Livability

Guidebook for Measuring Multimodal Network Connectivity (FHWA, February 2018)

Active transportation works best when networks are well-connected and destinations compactly arranged. Yet while the field has standard metrics and methods for many other aspects of the transportation system, it performs connectivity analyses as one-offs or not at all. FHWA’s new guide

Accessible Shared Streets: Notable Practices and Considerations for Accommodating Pedestrians with Vision Disabilities (FHWA, FHWA, October 2017)

Shared streets, which serve both slow-moving motor vehicles and pedestrians, can provide flexible, desirable public spaces. However, they provide a challenge for pedestrians with vision impairments. FHWA’s guide provides a toolbox of design options, as well as planning guidance and case

Pedestrians First: Tools for a Walkable City (ITDP, 2018)

The Institute for Transportation and Development Policy recently released Pedestrians First: Tools for a Walkable City. The toolkit, aimed at governments, city planners, NGOs, and developers, notes that “Walkability is the foundation of any type of transportation; all trips require walking at

Accessibility in practice (SSTI and Virginia Office of Intermodal Planning and Investment, 2017)

Planning agencies and transportation decision makers often talk about the importance of improving access to destinations, but they rarely have the tools or resources to measure accessibility and incorporate those metrics into decision making. This report guides agencies through that process. The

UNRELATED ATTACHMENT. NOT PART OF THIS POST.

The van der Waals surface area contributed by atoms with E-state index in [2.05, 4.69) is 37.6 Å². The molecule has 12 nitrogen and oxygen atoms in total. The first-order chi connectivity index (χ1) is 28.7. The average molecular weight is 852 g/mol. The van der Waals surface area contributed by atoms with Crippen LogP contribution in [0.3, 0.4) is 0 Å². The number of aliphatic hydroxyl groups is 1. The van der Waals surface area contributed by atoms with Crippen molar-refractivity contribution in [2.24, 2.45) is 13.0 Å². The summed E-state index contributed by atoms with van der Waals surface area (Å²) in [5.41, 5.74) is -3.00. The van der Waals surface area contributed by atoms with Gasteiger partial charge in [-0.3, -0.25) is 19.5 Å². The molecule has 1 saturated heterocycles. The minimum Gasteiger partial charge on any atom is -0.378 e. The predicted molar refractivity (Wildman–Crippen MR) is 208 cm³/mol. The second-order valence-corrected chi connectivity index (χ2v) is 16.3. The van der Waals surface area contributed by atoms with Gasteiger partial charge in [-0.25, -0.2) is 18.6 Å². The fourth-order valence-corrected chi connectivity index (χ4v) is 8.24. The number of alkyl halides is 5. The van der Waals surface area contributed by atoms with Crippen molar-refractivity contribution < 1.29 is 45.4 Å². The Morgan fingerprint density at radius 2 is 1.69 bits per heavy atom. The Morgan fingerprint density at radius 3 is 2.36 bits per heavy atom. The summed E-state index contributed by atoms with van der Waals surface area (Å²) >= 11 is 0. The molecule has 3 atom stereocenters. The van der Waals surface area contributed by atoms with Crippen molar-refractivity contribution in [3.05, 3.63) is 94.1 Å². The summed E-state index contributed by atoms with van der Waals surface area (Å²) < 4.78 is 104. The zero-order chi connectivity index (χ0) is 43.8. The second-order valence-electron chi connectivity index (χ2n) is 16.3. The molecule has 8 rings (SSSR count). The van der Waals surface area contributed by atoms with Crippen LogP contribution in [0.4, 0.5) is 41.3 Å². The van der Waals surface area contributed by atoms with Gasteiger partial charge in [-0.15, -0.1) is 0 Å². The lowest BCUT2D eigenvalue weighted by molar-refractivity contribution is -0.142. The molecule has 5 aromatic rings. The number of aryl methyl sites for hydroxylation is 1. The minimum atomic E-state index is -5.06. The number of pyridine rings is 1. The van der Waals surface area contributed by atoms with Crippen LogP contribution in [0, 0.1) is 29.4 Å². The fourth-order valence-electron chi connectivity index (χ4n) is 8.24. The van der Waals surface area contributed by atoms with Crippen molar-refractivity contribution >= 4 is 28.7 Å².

Advancing Pedestrian and Bicycle Safety: A Primer for Highway Safety Professionals (NHTSA, 2016)

As communities strive to encourage biking and walking, planners and engineers are focusing on designs and programs that improve safety for these users.This primer summarizes the most promising infrastructure treatments and behavioral programs available for addressing specific safety problems and

Trip-making data, TDM, and connectivity in Northern Virginia (SSTI and Michael Baker International, 2016)

Commercially available GPS data offers valuable new insight about trip origins, destinations, and routes, including short trips that travel demand models often cannot capture. Using this data, SSTI worked with Michael Baker International, the Virginia DOT, and local stakeholders to identify

Bikesharing and Bicycle Safety (Mineta Transportation Institute, 2016)

When bike sharing first began, many commentators and critics expressed concern that shared bicycle systems would lead to high crash and injury rates. Bikesharing has some qualities that appear inherently unsafe for bicyclists. Most prominently, helmet usage is documented to be quite low in most

The Business Case for Investment in Public Transportation (APTA, 2016)

While transit has principally been considered the realm of the public-sector, new technologies, service providers, and investment models are building the case for private investment in public transportation. The American Public Transportation Association presents a new report that shows the

Linking Transit Agencies and Land Use Decision Making: Guidebook for Transit Agencies (TRB, 2016)

Land use decisions play a key role in shaping the long-term success of virtually every transit system in the United States. Organizations other than transit agencies hold the responsibility and authority for integrating land use and transit. However, transit agencies can influence the framework

Trip-making and accessibility: New tools, better decisions (SSTI, 2016)

Transportation researchers and practitioners have long sought other tools to complement or perhaps replace conventional methods—tools that would better analyze trips rather than speed at points in the system, speak to non-auto modes of travel, address land use solutions as well as highway